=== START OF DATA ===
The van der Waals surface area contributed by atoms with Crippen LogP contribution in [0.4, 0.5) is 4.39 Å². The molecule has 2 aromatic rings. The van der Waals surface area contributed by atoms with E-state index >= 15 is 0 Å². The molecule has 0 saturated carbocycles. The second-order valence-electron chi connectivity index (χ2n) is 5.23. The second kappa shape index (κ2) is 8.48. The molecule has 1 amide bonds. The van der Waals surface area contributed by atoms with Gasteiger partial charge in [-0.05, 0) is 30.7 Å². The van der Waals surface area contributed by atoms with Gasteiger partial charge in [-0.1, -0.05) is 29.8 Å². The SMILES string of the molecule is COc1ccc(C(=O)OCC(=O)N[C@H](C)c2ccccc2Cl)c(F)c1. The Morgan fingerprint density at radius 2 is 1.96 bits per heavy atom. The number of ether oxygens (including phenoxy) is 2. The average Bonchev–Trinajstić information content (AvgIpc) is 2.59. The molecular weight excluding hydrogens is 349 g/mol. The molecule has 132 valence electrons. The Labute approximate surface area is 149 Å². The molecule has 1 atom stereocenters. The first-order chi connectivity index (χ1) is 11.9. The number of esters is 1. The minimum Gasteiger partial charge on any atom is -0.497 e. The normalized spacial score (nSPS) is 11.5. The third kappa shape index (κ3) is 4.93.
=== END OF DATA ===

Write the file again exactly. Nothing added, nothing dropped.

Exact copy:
The van der Waals surface area contributed by atoms with Crippen LogP contribution in [0.4, 0.5) is 4.39 Å². The molecule has 2 aromatic rings. The van der Waals surface area contributed by atoms with E-state index >= 15 is 0 Å². The molecule has 0 saturated carbocycles. The second-order valence-electron chi connectivity index (χ2n) is 5.23. The second kappa shape index (κ2) is 8.48. The molecule has 1 amide bonds. The van der Waals surface area contributed by atoms with Gasteiger partial charge in [-0.05, 0) is 30.7 Å². The van der Waals surface area contributed by atoms with Gasteiger partial charge in [-0.1, -0.05) is 29.8 Å². The SMILES string of the molecule is COc1ccc(C(=O)OCC(=O)N[C@H](C)c2ccccc2Cl)c(F)c1. The Morgan fingerprint density at radius 2 is 1.96 bits per heavy atom. The number of ether oxygens (including phenoxy) is 2. The average Bonchev–Trinajstić information content (AvgIpc) is 2.59. The molecular weight excluding hydrogens is 349 g/mol. The molecule has 132 valence electrons. The Labute approximate surface area is 149 Å². The molecule has 1 atom stereocenters. The first-order chi connectivity index (χ1) is 11.9. The number of esters is 1. The minimum Gasteiger partial charge on any atom is -0.497 e. The normalized spacial score (nSPS) is 11.5. The third kappa shape index (κ3) is 4.93.